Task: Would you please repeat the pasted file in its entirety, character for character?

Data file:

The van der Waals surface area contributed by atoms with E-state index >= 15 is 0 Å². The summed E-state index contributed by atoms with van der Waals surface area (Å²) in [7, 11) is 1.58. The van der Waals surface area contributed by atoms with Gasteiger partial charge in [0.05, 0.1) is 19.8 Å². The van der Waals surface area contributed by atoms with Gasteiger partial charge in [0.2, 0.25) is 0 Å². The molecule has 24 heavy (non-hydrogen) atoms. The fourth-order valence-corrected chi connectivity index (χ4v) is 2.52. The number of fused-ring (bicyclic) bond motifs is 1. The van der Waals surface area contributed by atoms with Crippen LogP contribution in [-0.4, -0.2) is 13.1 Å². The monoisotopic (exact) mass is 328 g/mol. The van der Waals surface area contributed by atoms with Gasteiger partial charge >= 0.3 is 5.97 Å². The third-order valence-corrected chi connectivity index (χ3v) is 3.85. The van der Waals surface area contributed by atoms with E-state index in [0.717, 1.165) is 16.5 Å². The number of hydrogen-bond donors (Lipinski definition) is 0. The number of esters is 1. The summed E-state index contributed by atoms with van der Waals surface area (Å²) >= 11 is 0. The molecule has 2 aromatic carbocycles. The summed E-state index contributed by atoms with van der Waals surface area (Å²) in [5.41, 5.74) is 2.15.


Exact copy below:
The van der Waals surface area contributed by atoms with E-state index >= 15 is 0 Å². The summed E-state index contributed by atoms with van der Waals surface area (Å²) in [7, 11) is 1.58. The van der Waals surface area contributed by atoms with Gasteiger partial charge in [0.05, 0.1) is 19.8 Å². The van der Waals surface area contributed by atoms with Gasteiger partial charge in [0.2, 0.25) is 0 Å². The molecule has 24 heavy (non-hydrogen) atoms. The fourth-order valence-corrected chi connectivity index (χ4v) is 2.52. The number of fused-ring (bicyclic) bond motifs is 1. The van der Waals surface area contributed by atoms with Crippen LogP contribution in [-0.4, -0.2) is 13.1 Å². The monoisotopic (exact) mass is 328 g/mol. The van der Waals surface area contributed by atoms with Gasteiger partial charge >= 0.3 is 5.97 Å². The third-order valence-corrected chi connectivity index (χ3v) is 3.85. The van der Waals surface area contributed by atoms with E-state index in [0.717, 1.165) is 16.5 Å². The number of hydrogen-bond donors (Lipinski definition) is 0. The number of esters is 1. The summed E-state index contributed by atoms with van der Waals surface area (Å²) >= 11 is 0. The molecule has 2 aromatic carbocycles. The summed E-state index contributed by atoms with van der Waals surface area (Å²) in [5.41, 5.74) is 2.15.